Recommendation: Fast-paced and with some excellent snapshot-characterization, it holds one's attention. Not great literature -- it doesn't pretend to be -- but certainly a story with strengths. Recommended.

***

Quotations are from J. Michael Straczynski, Demon Night, ibooks (New York: 2003).

Friday, October 24, 2014

Usable Premise Norm of Assertion

There are a number of accounts of the speech act of assertion that take it to be necessarily tied to knowledge. It's widely held that in asserting something you represent yourself as knowing it. There are a number of reasons why you might think this. For instance, if I assert something, it will often be perfectly reasonable to ask, "How do you know that?" There are also Moorean paradoxes, like saying, "The sky is blue but I don't know that the sky is blue," which are perplexing on their face.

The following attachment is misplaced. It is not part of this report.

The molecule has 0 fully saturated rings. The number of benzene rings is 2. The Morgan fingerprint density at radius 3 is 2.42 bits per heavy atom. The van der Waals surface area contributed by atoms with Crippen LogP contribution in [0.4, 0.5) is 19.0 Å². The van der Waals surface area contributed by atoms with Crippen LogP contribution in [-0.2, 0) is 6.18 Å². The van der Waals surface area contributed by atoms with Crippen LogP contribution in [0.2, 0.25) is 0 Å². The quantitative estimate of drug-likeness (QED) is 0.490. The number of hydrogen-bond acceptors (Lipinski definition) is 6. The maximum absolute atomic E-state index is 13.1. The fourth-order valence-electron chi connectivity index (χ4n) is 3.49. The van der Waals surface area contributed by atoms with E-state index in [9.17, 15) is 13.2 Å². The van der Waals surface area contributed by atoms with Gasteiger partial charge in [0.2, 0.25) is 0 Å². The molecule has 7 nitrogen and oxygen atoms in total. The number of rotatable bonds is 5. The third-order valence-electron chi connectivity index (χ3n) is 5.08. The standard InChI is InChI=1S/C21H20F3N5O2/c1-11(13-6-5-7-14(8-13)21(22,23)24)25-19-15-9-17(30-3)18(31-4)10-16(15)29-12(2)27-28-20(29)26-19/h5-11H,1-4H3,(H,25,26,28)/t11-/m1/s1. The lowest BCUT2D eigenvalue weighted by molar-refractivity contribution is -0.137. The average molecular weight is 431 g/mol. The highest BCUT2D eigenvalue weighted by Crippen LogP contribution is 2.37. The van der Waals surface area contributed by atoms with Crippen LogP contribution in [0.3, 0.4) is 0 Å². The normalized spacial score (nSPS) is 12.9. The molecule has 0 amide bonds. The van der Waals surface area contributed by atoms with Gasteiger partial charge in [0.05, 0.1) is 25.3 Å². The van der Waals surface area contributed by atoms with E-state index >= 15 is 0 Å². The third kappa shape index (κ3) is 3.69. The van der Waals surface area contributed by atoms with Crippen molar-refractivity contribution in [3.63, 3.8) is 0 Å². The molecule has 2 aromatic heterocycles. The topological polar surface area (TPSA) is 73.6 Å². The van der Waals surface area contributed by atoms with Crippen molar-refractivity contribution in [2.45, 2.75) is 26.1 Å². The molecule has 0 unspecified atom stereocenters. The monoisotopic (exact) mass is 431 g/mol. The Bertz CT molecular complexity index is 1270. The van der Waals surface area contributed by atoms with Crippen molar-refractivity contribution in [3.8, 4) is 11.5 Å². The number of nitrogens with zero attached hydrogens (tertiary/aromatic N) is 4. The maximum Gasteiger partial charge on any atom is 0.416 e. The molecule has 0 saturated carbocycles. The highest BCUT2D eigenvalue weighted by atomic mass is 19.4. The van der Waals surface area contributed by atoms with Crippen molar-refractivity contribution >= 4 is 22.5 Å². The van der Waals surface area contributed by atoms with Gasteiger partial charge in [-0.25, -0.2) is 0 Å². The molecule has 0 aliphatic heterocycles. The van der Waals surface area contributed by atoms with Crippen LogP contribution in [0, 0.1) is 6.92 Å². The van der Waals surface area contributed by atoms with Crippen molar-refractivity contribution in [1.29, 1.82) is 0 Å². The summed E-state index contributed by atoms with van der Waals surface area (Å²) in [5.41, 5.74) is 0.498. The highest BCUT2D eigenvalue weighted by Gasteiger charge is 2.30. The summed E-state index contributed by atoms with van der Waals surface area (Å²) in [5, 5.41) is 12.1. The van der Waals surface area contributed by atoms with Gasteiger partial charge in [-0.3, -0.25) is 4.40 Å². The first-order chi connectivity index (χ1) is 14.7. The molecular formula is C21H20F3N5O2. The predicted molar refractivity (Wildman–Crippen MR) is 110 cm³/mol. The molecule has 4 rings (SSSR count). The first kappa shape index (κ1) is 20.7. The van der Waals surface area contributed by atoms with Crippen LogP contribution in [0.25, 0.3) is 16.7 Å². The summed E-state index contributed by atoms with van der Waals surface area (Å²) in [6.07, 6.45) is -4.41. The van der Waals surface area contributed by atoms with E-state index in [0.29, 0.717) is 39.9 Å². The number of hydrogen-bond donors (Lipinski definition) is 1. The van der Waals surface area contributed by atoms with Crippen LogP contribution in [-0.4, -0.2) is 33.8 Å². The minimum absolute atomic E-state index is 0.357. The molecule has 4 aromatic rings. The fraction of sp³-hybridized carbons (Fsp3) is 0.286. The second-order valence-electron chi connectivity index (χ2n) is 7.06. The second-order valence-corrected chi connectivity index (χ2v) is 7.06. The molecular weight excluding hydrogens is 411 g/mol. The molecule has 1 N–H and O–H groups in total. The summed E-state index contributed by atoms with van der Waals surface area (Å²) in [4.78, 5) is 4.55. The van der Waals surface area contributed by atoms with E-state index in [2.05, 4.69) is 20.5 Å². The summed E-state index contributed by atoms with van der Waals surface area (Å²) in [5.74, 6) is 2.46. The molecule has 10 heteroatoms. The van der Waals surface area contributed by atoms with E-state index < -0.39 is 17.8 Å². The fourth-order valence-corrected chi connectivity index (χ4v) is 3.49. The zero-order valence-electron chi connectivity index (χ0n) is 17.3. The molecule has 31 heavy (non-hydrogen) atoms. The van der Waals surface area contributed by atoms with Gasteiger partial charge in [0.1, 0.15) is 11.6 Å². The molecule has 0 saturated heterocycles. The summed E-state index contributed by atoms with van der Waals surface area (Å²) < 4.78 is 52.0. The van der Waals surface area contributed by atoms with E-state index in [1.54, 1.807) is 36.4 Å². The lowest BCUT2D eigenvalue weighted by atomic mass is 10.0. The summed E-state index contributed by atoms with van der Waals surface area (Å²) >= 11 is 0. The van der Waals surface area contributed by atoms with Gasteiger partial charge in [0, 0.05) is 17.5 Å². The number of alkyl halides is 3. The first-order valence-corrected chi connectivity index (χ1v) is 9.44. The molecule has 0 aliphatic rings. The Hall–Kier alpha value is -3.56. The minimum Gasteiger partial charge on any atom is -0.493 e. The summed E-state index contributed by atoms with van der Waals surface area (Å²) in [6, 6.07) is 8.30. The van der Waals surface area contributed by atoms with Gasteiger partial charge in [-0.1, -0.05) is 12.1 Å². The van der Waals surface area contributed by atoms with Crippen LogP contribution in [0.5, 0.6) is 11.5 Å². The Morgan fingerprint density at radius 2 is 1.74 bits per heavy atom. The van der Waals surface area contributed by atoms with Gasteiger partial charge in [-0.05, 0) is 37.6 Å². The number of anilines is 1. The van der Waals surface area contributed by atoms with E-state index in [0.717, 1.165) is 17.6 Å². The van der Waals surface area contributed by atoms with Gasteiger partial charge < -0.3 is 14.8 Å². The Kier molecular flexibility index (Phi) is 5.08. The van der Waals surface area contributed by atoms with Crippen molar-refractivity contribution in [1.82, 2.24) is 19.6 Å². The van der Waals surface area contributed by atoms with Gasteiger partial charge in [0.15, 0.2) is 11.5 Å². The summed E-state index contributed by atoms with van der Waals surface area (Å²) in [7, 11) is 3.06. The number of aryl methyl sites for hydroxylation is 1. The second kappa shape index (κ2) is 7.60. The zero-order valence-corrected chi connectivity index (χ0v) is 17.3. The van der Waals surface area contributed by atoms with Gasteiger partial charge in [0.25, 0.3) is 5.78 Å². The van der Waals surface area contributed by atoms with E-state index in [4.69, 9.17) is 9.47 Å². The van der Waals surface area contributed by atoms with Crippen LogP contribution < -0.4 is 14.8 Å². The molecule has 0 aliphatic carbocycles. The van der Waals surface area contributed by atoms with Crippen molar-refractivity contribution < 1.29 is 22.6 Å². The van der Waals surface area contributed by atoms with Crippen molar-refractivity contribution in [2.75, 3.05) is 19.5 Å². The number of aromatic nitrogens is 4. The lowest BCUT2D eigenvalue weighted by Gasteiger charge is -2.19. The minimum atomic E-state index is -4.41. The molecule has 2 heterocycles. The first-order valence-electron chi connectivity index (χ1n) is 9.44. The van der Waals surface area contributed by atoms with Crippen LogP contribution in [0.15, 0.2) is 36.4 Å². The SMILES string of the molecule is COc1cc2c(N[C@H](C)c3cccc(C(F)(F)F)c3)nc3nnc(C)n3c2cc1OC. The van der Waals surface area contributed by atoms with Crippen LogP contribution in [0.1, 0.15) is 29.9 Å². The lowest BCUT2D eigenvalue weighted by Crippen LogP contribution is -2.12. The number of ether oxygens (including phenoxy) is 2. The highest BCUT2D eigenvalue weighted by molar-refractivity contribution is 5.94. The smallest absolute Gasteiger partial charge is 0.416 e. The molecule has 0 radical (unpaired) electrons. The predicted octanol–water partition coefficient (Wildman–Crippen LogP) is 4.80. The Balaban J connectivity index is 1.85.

Williamson more recently takes a strong version of this, the Knowledge Norm of Assertion, which holds that one ought to assert something only if one knows it. (This is stronger because you could hold that there are cases in which one can represent yourself as knowing when nobody would think you actually know it.) Williamson links this to authority: to assert is to give on your authority and this, he thinks, requires knowledge. Another reason one might hold the position is related to lottery paradoxes: if I have a lottery ticket with an immensely low probability of winning, we would still perhaps think it odd if we went around asserting that it was a loser before it was actually determined to be.

I doubt both the weaker and stronger forms. If I assert something, and someone asks, "How do you know that?", it is often entirely reasonable to respond, "I don't, but it does make sense, don't you think?" Moore's Paradox and lottery paradoxes seem to me to be more about implicature than assertion. And while authority is one element in our evaluation of whether to accept other people's assertions, I am unconvinced that it is usually involved in the actual asserting; nor does it seem to be such an integrally important element that we must consider it, since we seem to have situations in which authority really doesn't matter much.